• BATSE Ep,i values of several events could be overestimated because of the >25 keV energy band (as indicated by BeppoSAX, HETE-2 and Swift/XRT measurements)

  • Swift/BAT has a sensitivity only slightly worse than BATSE and better than SAX/GRBM and HETE-2/FREGATE) for Ep > 100 keV and better than BATSE for Ep < 100 keV : all Swift long GRBs / XRFs with known z are and Ep,i are consistent with the Ep,i-Eiso correlation

  • existence of a sub-class of GRBs not following the Ep,i – Eiso (like e.g. GRB980425 and possibly GRB031203) because of intrinsic properties or peculiar viewing conditions or other effects (like e.g. large optical depth material along the line of sight) is anyway possible

  • The only unambiguous and safe test of the Ep – Eiso correlation (and of the other spectral energy correlations) can be done by increasing the number of GRBs with firm estimates of z and Ep


  • In some cases, Ep estimates form different instruments are inconsistent with each other -> particular attention has to be paid to systematics in the estimate of Ep (limitd energy band, data truncation effects, detectors sensitivities as a function of energies, etc.)

  • the fixed 1-10000 keV energy band on which is computed Eiso could not be optimal -> energy band centerd on Ep,i or larger fixed energy band (e.g. 0.01 – 100000)

  • see poster by Landi et al.


Future perspectives inconsistent with each other -> particular attention has to be paid to systematics in the estimate of Ep (limitd energy band, data truncation effects, detectors sensitivities as a function of energies, etc.)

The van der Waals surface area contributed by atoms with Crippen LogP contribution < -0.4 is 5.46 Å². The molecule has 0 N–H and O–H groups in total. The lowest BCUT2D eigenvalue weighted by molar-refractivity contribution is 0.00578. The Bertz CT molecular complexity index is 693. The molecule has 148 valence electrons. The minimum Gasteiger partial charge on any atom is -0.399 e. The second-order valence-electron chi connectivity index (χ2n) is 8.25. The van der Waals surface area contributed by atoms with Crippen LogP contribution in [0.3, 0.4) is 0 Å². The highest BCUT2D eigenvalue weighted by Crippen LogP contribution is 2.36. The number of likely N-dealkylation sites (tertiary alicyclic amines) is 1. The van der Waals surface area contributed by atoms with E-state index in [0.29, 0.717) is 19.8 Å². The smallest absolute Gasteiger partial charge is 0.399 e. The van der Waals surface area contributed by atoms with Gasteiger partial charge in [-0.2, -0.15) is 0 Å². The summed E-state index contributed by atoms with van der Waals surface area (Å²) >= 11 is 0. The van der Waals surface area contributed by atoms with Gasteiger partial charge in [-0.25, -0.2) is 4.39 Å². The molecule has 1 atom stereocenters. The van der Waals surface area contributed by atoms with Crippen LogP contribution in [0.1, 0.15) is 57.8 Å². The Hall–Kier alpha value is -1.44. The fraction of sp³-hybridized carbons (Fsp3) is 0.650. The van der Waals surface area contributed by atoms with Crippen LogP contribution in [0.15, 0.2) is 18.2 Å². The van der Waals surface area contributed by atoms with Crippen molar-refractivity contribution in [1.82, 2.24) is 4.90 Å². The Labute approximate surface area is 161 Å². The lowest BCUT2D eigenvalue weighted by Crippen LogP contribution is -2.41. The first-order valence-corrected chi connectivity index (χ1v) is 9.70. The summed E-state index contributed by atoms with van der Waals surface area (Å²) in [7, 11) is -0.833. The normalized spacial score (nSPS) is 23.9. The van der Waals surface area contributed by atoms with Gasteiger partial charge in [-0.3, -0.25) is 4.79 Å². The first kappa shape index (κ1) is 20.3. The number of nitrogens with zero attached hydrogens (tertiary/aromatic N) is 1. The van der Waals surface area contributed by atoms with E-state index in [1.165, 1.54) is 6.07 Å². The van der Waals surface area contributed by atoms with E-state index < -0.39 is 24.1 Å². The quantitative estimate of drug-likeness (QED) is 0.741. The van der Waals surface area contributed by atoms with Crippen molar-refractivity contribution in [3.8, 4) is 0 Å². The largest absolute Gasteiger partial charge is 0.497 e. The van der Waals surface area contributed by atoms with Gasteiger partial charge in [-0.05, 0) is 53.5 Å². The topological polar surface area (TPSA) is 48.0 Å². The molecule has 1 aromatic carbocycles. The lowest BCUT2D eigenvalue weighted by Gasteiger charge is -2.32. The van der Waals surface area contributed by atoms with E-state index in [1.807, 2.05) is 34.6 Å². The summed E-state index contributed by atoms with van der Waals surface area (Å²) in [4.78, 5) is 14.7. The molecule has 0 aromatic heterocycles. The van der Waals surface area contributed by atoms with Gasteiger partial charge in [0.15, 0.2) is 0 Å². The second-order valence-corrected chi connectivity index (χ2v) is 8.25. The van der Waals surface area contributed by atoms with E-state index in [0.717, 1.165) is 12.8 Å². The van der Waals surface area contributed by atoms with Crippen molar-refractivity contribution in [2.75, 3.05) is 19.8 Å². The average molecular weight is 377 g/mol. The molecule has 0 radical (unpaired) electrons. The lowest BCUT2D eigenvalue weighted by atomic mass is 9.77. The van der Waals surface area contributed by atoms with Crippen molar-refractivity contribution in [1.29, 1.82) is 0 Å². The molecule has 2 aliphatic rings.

• to test the correlation, to better constrain its slope, normalization and dispersion (test of GRB/XRF prompt emission physics and geometry), to identify and understand sub-energetic GRBs and short GRBs, to calibrate spectral-energy correlation for cosmological use, need to

  • increase the number of z estimates, reduce selection effects and optimize coverage of the fluence-Ep plane in the sample of GRBs with known redshift

  • more accurate estimates of Ep,i by means of sensitive spectroscopy of GRB prompt emission from a few keV (or even below) and up to at least ~1 MeV

  • Swift is doing greatly the first job but cannot provide a high number of firm Ep estimates, due to BAT ‘narrow’ energy band (sensitive spectral analysis only from 15 up to ~200 keV)

  • Ep estimates for some Swift GRBs from HETE-2 (2-400 keV) and Konus (from 15 keV to several MeV) for simultaneously detected events


  • AGILE and GLAST (2006, 2007) : study of GRBs form 10-20 keV up to tens or hundreds of GeV

  • ECLAIRs (2009) : spectral study of prompt emission in 4-300 keV and optical observation of prompt emission

  • Spectrum-RG/e-Rosita/Lobster (>2010 ?) : spectral study of GRB in the ~0.3-500 keV enegy band

  • ESTREMO/WXRT: Wide Field Monitor from a few keV to 500-700 keV

  • need of new GRB detectors capable to extend down to a few keV (or even below) and up to at least ~1 MeV: e.g., a combination of a sensitive low energy detector (CZT, silicon microstrips or SDC diodes) and moderate area scintillator high energy detector (NaI, CsI, BGO)


THE END only up to 400 keV -> mostly CPL fits) or Konus/Wind (> 15 keV, fits with Band function); in some cases, useful spectral information also from BAT, Suzaku and INTEGRAL